Poughkeepsie is a small city of 28,000 located 90 miles north of New York City. Dutchess County has a long and dramatic history that can easily be traced back to the Revolutionary War. Like any other modern municipality though, Poughkeepsie has its problems. There is a small but persistent drug trade centered in the downtown area that periodically erupts into violence. Prostitutes can often be seen working the same area and shootings are not at all uncommon. Some say Gina was arguing over drugs on that November 29. But in any event, it was the last time anyone could remember seeing her alive.

The missing persons report was filed with the City of Poughkeepsie Police Department and assigned to the Detective Division. On January 1, 1997, the Divison came under the command of Det. Lt. Bill Siegrist, a 29-year veteran of the department. Although Wendy Meyers' disappearance was filed with the Town of Lloyd Police Department, she was well known to Poughkeepsie Police and frequented the downtown area of the City. Lt. Siegrist became interested in the two cases. It seemed implausible that two girls who traveled in the same circles in the same city should suddenly disappear. "It seemed like more than a coincidence," he said recently.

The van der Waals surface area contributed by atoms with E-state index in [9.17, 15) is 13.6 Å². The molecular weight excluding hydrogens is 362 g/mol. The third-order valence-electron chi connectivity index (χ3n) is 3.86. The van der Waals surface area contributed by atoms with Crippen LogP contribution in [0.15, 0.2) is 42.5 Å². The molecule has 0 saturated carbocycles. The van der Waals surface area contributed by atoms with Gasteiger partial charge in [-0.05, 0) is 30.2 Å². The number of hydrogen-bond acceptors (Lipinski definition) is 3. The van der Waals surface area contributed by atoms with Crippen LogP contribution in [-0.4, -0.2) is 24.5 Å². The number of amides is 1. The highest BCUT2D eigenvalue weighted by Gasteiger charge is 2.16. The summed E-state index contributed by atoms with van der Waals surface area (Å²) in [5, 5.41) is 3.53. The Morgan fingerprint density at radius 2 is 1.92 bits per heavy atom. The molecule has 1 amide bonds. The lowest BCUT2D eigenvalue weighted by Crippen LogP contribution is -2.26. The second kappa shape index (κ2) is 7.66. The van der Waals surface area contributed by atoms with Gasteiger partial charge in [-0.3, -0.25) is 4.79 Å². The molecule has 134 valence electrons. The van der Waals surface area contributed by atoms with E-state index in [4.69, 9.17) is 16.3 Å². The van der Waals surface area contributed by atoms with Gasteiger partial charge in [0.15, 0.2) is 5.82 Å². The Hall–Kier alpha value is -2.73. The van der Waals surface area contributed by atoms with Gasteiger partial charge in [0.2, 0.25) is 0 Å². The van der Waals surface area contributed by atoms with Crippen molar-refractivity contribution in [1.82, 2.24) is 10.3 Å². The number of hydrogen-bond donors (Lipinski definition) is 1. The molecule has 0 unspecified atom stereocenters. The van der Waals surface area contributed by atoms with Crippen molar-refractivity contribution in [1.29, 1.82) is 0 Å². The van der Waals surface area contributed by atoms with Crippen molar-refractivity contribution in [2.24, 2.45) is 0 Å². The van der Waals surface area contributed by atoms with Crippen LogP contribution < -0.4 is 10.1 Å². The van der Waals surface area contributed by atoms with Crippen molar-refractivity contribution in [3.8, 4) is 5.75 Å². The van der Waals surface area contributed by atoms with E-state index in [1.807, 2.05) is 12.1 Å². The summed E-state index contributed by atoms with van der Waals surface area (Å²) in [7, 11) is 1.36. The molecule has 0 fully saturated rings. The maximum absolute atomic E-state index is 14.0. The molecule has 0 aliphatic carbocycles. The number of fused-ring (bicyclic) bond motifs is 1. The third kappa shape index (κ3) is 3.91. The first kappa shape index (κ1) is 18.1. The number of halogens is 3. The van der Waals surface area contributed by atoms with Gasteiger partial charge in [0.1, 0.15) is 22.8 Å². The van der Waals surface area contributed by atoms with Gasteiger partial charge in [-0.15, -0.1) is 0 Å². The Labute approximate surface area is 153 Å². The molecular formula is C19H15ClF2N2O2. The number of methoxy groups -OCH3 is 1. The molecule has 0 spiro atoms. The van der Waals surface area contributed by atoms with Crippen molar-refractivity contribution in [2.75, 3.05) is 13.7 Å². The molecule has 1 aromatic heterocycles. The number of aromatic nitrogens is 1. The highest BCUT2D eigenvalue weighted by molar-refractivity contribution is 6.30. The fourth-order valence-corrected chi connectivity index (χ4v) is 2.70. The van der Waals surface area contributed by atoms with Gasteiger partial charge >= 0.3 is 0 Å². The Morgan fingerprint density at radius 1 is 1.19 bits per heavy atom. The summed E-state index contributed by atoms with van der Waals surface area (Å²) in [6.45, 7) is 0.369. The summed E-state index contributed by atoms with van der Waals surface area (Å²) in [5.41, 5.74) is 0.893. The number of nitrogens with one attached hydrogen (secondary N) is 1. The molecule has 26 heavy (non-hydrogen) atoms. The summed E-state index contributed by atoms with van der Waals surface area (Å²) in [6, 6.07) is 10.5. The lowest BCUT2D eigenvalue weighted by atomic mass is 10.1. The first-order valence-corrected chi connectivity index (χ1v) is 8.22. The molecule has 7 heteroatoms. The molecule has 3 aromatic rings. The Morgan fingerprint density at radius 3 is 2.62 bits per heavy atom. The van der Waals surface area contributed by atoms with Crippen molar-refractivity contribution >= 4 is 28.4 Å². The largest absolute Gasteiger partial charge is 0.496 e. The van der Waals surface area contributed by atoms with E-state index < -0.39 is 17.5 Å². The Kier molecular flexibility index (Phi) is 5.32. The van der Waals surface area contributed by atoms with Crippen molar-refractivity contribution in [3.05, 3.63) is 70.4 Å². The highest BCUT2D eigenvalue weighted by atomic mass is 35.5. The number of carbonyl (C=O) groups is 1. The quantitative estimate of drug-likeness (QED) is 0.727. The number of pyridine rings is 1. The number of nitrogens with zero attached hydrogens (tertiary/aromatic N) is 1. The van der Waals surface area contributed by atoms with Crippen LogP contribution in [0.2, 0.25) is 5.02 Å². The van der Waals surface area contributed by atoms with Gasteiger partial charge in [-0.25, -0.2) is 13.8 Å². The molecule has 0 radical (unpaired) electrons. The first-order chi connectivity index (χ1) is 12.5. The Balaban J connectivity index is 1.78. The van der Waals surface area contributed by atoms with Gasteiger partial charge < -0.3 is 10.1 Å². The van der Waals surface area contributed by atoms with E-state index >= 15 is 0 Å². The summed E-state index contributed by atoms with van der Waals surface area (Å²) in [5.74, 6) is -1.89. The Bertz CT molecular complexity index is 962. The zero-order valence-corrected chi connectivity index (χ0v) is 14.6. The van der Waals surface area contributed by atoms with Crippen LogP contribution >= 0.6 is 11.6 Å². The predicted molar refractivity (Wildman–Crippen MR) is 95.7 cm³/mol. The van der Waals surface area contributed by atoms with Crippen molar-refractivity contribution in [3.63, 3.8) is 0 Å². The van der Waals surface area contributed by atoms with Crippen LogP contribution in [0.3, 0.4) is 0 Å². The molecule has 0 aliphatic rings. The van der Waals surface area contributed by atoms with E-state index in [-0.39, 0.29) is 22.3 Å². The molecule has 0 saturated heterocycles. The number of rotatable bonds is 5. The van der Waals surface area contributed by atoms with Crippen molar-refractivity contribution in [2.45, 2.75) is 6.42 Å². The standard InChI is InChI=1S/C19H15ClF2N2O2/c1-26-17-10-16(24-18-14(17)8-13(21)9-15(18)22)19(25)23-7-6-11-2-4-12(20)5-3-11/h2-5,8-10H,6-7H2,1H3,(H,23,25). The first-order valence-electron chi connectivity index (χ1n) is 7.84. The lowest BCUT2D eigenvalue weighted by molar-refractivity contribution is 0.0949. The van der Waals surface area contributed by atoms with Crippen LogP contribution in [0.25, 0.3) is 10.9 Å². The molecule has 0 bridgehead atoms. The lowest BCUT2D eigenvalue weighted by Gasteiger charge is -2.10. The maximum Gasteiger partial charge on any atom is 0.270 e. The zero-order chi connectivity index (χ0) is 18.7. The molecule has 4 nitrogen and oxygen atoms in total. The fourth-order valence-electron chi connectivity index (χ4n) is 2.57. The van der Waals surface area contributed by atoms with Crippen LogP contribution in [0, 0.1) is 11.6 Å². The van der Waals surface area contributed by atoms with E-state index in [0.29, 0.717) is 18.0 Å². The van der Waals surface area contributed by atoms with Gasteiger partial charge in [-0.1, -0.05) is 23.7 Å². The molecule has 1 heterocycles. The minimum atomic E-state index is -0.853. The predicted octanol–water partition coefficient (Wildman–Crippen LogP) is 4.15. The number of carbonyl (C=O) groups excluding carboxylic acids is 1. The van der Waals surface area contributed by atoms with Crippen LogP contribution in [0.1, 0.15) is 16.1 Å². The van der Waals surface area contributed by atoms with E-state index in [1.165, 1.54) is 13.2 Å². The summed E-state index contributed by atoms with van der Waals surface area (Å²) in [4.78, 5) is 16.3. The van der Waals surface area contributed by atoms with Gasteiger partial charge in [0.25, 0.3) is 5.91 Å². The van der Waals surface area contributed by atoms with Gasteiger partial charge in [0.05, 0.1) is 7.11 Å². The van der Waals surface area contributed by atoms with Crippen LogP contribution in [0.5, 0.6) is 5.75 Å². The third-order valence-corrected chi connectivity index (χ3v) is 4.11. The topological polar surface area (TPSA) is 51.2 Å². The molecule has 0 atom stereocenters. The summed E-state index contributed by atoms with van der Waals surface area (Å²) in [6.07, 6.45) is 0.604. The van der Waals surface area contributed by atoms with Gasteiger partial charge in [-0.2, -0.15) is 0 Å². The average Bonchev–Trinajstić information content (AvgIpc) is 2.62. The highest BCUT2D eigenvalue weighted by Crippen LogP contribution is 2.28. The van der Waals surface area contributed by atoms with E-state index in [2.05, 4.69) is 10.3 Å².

Then in January 1997, Kathleen Hurley, 47, disappeared. She was last seen walking along Main Street in the downtown area of Poughkeepsie. Kathleen, like the others, was white, had brown hair and a small build. The letters "CJ" were tattooed on her left bicep. Although it is not unusual for police to receive missing person reports, the three cases, Hurley, Meyers and Barone, seemed related. But people are reported missing for many reasons. Family disputes, simple runaways, drugs and a nomadic lifestyle are just a few of those reasons. Sometimes people are arrested in other jurisdictions and they neglect to notify their families. In other cases, people will simply move on to new areas only to return a short time later. In most cases, the missing person turns up within a few days and the report is subsequently cancelled.

Nevertheless, the City of Poughkeepsie Police were already interested in the cases. Lt. Siegrist made an inquiry to the Neighborhood Recovery Unit (N.R.U.), which is the department's narcotic unit. N.R.U., like most police narc units, spends a lot of time on the streets and deals extensively with confidential informants (c.i.), drug dealers, convicted criminals, prostitutes and other street dwellers almost on a daily basis.